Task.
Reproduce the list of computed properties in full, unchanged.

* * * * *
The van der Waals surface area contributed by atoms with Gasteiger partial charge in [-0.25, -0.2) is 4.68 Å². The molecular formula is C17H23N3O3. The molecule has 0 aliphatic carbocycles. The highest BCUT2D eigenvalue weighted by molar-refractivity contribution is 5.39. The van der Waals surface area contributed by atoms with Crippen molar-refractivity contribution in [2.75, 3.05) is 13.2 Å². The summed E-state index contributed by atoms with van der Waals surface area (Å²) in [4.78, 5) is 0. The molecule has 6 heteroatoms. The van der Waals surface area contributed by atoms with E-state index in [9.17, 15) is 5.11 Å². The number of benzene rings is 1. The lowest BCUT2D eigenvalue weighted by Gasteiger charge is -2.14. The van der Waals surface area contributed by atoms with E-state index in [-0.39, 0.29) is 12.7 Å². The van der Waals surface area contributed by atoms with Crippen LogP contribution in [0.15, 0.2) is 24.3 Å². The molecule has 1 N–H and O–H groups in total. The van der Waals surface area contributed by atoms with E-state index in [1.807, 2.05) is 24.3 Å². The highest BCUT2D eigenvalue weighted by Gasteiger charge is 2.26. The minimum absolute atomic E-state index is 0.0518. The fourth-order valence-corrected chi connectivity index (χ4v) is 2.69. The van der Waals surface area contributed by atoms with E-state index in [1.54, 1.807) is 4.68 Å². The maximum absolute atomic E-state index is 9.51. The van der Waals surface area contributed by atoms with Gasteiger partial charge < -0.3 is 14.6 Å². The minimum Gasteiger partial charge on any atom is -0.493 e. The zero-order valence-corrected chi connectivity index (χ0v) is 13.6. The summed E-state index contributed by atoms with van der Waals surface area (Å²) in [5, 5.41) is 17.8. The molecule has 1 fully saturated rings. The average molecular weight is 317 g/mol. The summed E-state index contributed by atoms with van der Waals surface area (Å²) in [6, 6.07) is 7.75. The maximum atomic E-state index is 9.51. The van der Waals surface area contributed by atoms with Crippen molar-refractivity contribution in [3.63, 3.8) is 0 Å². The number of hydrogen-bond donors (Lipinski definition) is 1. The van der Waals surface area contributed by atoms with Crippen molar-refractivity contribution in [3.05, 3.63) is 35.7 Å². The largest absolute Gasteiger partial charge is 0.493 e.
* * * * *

The van der Waals surface area contributed by atoms with Gasteiger partial charge in [-0.25, -0.2) is 4.68 Å². The molecular formula is C17H23N3O3. The molecule has 0 aliphatic carbocycles. The highest BCUT2D eigenvalue weighted by molar-refractivity contribution is 5.39. The van der Waals surface area contributed by atoms with Crippen molar-refractivity contribution in [2.75, 3.05) is 13.2 Å². The summed E-state index contributed by atoms with van der Waals surface area (Å²) in [4.78, 5) is 0. The molecule has 6 heteroatoms. The van der Waals surface area contributed by atoms with E-state index in [9.17, 15) is 5.11 Å². The number of benzene rings is 1. The lowest BCUT2D eigenvalue weighted by Gasteiger charge is -2.14. The van der Waals surface area contributed by atoms with E-state index in [-0.39, 0.29) is 12.7 Å². The van der Waals surface area contributed by atoms with Crippen LogP contribution in [0.15, 0.2) is 24.3 Å². The molecule has 1 N–H and O–H groups in total. The van der Waals surface area contributed by atoms with E-state index in [1.807, 2.05) is 24.3 Å². The highest BCUT2D eigenvalue weighted by Gasteiger charge is 2.26. The minimum absolute atomic E-state index is 0.0518. The fourth-order valence-corrected chi connectivity index (χ4v) is 2.69. The van der Waals surface area contributed by atoms with E-state index in [1.54, 1.807) is 4.68 Å². The maximum absolute atomic E-state index is 9.51. The van der Waals surface area contributed by atoms with Gasteiger partial charge < -0.3 is 14.6 Å². The minimum Gasteiger partial charge on any atom is -0.493 e. The zero-order valence-corrected chi connectivity index (χ0v) is 13.6. The summed E-state index contributed by atoms with van der Waals surface area (Å²) in [5, 5.41) is 17.8. The molecule has 1 fully saturated rings. The average molecular weight is 317 g/mol. The summed E-state index contributed by atoms with van der Waals surface area (Å²) in [6, 6.07) is 7.75. The maximum atomic E-state index is 9.51. The van der Waals surface area contributed by atoms with Crippen molar-refractivity contribution in [3.63, 3.8) is 0 Å². The number of hydrogen-bond donors (Lipinski definition) is 1. The van der Waals surface area contributed by atoms with Crippen molar-refractivity contribution in [3.05, 3.63) is 35.7 Å². The largest absolute Gasteiger partial charge is 0.493 e.